Present address and address for reprint requests: Istituto di Scienze Farmacologiche, via Balzaretti 9, Università di Milano, Milano 20133, Italy.

The role of sensory afferent information from the gills of Amia calva in cardiovascular and ventilatory control was investigated by bilateral branchial denervation and pseudobranch ablation.

Aquatic hypoxia or 1 mg of sodium cyanide (NaCN) in the water flowing over the gills stimulated bradycardia, and gill and air ventilation in sham-operated fish. Sodium cyanide, noradrenaline (NA) and adrenaline (A) infusion into the dorsal aorta increased gill ventilation, and NA and A infusion also stimulated tachycardia and an increase in blood pressure.

Following denervation and pseudobranch ablation, O2 consumption (V·OO2), airbreathing frequency (fAB) and arterial O2 tension (PaOO2) declined, and circulating NA levels increased, as compared with sham-operated fish. Cardiovascular and air-breathing responses to hypoxia were abolished and gill ventilatory responses attenuated. All ventilatory and cardiovascular responses to NaCN were abolished and gill ventilatory responses to NA and A were attenuated in animals following denervation and pseudobranch ablation.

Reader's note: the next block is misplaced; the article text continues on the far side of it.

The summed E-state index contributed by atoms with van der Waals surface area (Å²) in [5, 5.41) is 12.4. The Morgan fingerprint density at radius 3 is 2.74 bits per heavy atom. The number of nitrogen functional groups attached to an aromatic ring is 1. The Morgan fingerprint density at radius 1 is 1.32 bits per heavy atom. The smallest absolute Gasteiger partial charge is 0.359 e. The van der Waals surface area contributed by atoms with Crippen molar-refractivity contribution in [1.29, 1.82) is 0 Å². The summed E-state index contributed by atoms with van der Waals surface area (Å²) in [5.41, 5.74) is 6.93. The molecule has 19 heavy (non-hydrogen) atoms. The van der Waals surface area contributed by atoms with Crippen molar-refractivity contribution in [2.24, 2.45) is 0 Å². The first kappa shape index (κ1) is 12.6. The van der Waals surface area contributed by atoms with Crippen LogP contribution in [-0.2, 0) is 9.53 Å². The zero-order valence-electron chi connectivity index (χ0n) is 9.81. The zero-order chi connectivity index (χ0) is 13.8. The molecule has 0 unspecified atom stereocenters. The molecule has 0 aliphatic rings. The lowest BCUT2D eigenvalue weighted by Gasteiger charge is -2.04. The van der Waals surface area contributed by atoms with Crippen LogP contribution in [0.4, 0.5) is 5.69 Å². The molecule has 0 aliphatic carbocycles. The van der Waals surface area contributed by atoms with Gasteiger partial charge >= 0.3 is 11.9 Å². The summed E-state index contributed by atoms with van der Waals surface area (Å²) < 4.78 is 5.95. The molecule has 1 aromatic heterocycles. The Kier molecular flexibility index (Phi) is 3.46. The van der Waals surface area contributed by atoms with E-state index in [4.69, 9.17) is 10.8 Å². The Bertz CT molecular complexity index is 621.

These results demonstrate that O2-sensitive chemoreceptors in the gills and pseudobranch control reflex bradycardia and air-breathing responses in Amia, but that gill ventilatory responses to hypoxia, NA and A are partially mediated by extrabranchial mechanisms. Plasma NA levels increased during hypoxia in shamoperated and denervated animals, indicating that circulating NA may have mediated gill ventilatory responses in denervated animals.

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